Peter Jackson

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Posted by r2d2 02/27/2009 @ 09:02

Tags : peter jackson, directors, cinema, entertainment

News headlines
Kellan Lutz & Jackson Rathbone: eyecon Amazing - Just Jared Jr.
I got autographs and pictures with Peter, Jackson, and Kellan. They were the sweetest guys. They all did these awesome Q&A sessions.” She continued, “At Jackson's, I never realized how deep his voice was. I asked him if he had to choose one,...
'Fringe' throws a universe of possibilities at its fans - Los Angeles Times
In this fight he is aided notably by Olivia; the acid-addled, junk-food-loving genius Dr. Walter Bishop (John Noble), busted out of an insane asylum for his arcane expertise; and his formerly estranged son, Peter (Joshua Jackson), who keeps him from...
Jackson to make two Hobbit films -
THE next Middle Earth saga, The Hobbit, will be one continuous movie split into two parts, its Oscar-winning writer Peter Jackson has confirmed. The highly-anticipated Lord of the Rings double-movie prequel originally had The Hobbit story in just the...
Village goes under hammer - The Sun
Tim Sherston, from estate agents Jackson-Stops and Staff, in Newbury, Berks, said the village has been sold subject to contract and the deal was now in the hands of solicitors. He added: "I cannot give any more information than that because we have...
Imps manager Peter Jackson has offered the French winger three new deals that would have made him one of the highest paid players in the club's history, but the 21-year-old has opted to reject them all. As a result, Lincoln announced on Wednesday that...
Northumberland County Council to move money into foreign banks - Journal Live
Conservative group leader Peter Jackson has asked officers for assurances that debts were being repaid during the downturn, and said he believed loans which could be repaid without a penalty being imposed had being looked at. Mr Jackson said the...
Animated 'Lord of the Rings' -- last 600 copies! -
Peter S. Beagle, who write the novel and screenplay for this week's DVD pick, The Last Unicorn, also wrote the screenplay for the animated version of "Lord of the Rings," the movie that inspired a kid named Peter Jackson to read the books and then grow...
Peter Jackson's manager debunks rumor that he's writing a Nazi ... - Entertainment Weekly
According to Peter Jackson's longtime manager, Ken Kamins, there is no truth to the tantalizing rumor circulating earlier today that Peter Jackson and his wife, Fran Walsh, were collaborating on a horror flick called The Christ Must Die,...
Peter Pan Makes a Comeback - PopMatters
Though I could not put a name to this queerness then, I knew that my ability to be free-to-be me was somehow connected to Michael Jackson's ability to be free-to-be as bizarre as he wanted to be and still have people respect his life's work....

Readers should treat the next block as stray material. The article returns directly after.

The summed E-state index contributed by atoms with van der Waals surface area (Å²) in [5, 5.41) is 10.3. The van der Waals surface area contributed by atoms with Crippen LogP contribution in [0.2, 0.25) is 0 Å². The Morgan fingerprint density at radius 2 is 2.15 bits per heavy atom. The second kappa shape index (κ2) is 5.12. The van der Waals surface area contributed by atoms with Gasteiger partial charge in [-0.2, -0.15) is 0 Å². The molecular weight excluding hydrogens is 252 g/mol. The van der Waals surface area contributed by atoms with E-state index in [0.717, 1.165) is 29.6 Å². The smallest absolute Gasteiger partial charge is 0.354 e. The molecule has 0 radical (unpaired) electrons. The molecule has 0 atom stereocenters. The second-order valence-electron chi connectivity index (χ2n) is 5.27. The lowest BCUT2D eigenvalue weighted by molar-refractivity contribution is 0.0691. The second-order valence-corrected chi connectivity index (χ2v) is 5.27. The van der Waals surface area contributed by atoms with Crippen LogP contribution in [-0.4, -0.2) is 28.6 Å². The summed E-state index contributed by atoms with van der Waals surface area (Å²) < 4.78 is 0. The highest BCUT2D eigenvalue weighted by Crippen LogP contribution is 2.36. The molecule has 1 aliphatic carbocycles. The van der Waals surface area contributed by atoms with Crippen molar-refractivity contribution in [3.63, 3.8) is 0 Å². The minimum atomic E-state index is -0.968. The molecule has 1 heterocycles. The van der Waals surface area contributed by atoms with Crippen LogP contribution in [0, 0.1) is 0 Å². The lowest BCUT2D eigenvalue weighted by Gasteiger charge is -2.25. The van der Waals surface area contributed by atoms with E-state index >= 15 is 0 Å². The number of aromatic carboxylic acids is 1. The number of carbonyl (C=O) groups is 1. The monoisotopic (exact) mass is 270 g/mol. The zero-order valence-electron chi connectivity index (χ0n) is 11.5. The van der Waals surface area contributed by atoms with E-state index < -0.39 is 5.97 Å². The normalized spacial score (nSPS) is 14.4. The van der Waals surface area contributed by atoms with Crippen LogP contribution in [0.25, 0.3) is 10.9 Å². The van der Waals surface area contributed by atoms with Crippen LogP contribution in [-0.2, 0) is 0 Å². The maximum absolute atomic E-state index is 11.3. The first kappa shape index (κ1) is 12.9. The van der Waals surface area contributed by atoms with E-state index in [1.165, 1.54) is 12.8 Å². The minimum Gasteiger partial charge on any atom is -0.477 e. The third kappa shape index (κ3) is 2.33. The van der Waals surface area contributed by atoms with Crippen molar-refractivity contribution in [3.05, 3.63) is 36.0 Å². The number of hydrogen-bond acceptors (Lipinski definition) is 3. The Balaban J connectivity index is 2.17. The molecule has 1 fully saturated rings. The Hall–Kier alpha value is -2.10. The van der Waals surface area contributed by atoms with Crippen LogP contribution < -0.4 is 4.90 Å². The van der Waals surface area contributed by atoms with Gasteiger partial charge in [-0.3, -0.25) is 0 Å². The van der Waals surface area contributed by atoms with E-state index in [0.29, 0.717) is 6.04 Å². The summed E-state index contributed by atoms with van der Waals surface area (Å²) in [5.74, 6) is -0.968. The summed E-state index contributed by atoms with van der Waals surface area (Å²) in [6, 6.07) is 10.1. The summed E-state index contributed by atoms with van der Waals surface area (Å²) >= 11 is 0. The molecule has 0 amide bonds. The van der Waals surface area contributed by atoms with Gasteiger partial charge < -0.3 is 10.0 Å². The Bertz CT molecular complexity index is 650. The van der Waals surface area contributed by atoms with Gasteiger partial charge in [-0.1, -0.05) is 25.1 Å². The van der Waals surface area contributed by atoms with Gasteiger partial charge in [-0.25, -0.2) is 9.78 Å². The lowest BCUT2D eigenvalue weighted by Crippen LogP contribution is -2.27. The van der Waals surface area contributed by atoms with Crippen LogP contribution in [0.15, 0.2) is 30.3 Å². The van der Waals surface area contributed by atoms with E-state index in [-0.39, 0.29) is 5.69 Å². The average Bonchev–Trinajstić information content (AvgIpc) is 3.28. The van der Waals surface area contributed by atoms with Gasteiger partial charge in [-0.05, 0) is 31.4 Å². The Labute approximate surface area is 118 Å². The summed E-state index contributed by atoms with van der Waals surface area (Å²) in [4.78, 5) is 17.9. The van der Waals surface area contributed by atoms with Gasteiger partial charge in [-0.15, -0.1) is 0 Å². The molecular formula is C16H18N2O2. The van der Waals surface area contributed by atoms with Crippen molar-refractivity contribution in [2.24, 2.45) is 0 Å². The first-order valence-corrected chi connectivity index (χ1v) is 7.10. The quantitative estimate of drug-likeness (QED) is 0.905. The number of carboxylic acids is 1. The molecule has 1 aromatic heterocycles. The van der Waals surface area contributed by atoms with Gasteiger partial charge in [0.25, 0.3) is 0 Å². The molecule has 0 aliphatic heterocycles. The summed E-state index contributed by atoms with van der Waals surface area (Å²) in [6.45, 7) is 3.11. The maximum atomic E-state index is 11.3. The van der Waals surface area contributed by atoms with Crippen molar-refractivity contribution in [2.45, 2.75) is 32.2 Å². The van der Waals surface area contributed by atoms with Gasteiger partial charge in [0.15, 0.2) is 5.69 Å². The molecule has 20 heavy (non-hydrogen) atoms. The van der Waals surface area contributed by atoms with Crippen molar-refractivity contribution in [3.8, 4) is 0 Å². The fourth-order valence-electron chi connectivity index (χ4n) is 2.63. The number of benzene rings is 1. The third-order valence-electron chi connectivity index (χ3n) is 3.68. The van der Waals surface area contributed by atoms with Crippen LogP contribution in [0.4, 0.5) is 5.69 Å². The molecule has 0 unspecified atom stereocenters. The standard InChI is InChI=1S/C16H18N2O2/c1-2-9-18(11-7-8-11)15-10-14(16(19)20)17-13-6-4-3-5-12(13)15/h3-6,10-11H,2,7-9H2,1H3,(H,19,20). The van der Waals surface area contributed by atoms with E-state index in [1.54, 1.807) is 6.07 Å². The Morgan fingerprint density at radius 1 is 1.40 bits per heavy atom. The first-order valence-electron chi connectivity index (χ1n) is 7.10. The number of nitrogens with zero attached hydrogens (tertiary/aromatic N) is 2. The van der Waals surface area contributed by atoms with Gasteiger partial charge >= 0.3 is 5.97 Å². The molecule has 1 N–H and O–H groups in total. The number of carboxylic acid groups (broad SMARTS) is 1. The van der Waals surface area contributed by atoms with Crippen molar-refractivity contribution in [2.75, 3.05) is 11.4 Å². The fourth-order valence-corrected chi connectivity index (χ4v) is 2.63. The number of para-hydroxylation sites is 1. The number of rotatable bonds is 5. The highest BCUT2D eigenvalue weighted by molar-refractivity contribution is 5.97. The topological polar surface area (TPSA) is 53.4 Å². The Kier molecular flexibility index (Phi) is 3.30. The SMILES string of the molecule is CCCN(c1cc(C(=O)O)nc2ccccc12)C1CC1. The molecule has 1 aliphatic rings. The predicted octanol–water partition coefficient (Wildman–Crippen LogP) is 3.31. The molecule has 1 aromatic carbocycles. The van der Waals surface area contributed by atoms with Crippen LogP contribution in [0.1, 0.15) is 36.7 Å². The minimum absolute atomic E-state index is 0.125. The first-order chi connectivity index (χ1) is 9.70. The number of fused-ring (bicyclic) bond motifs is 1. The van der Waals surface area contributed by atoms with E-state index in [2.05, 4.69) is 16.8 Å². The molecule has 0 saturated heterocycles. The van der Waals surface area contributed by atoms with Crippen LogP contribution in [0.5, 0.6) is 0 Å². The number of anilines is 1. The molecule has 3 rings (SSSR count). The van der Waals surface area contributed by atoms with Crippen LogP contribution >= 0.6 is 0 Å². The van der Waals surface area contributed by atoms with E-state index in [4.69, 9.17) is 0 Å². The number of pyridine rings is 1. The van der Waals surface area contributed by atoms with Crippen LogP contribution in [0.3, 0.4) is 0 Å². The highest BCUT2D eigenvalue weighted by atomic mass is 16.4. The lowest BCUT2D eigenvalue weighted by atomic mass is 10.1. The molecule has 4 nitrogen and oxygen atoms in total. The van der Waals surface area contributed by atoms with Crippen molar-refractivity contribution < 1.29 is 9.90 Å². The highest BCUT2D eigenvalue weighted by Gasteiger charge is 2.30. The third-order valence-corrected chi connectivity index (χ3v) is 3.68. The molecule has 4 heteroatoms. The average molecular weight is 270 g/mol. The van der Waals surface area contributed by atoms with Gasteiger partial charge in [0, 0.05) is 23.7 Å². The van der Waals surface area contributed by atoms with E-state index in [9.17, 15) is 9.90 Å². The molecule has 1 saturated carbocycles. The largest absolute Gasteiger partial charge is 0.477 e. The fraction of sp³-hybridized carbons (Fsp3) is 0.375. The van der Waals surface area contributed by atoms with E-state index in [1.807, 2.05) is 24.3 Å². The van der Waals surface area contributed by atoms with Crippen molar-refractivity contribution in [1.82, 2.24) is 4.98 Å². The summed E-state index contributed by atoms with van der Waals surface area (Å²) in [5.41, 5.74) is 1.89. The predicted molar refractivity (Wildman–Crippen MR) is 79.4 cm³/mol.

Movie maker, entrepreneur share the golden glow -
By NICK CHURCHOUSE - The Dominion Post Harnessing the global movie industry to build a world-class Wellington facility has turned silver-screen success into a gold award for movie mogul Peter Jackson's Park Road Post. Previously a category winner for...

Peter Jackson

Peter Jackson in The Fellowship of the Ring (top), The Two Towers (middle) and The Return of the King (bottom).

Peter Robert Jackson, CNZM (born 31 October 1961) is a three-time Academy Award-winning New Zealand filmmaker, producer and screenwriter, best known for The Lord of the Rings trilogy adapted from the novel by J. R. R. Tolkien. He is also known for his 2005 remake of King Kong.

He won international attention early in his career with his "splatstick" horror comedies, before coming to mainstream prominence with Heavenly Creatures, for which he shared an Academy Award best screenplay nomination with his partner Fran Walsh.

Jackson, an only child, was born on 31 October 1961 in Pukerua Bay, a coastal town near Wellington, New Zealand. His parents, Joan, a factory worker and housewife, and William Jackson, an accountant, were both immigrants from England. As a child, Jackson was a keen film fan, growing up on Ray Harryhausen films as well as finding inspiration in the television series Thunderbirds and Monty Python's Flying Circus. After a family friend gave the Jacksons a Super 8 cine-camera with Peter in mind, he began making short films with his friends. Jackson has long cited King Kong as his favourite film, and around the age of nine he attempted to remake it using his own stop-motion models.

Jackson has no formal training in film-making, but learned about editing, special effects and makeup largely through his own trial and error. As a teenager Jackson discovered the work of author J. R. R. Tolkien after watching The Lord of the Rings (1978), an animated film by Ralph Bakshi that was a part-adaptation of Tolkien's fantasy trilogy. After leaving school Jackson began working as a photoengraver at a newspaper company in Wellington, and shooting a feature-length vampire movie that was later abandoned before completion.

Over four years (from 1983 to 1987) Jackson's first feature Bad Taste grew in haphazard fashion from a short film into a 90-minute splatter comedy, with many of Jackson's friends acting and working on it for free. Shooting was normally done in the weekends since Jackson was now working full-time. Bad Taste is about aliens that come to earth with the desire of turning humans into food. Jackson created extensive special effects for the film, including one infamous alien vomit drinking scene utilising some muesli mixed with green food colouring. Jackson also takes two acting roles, enabling him to include a scene in the film where he fights himself.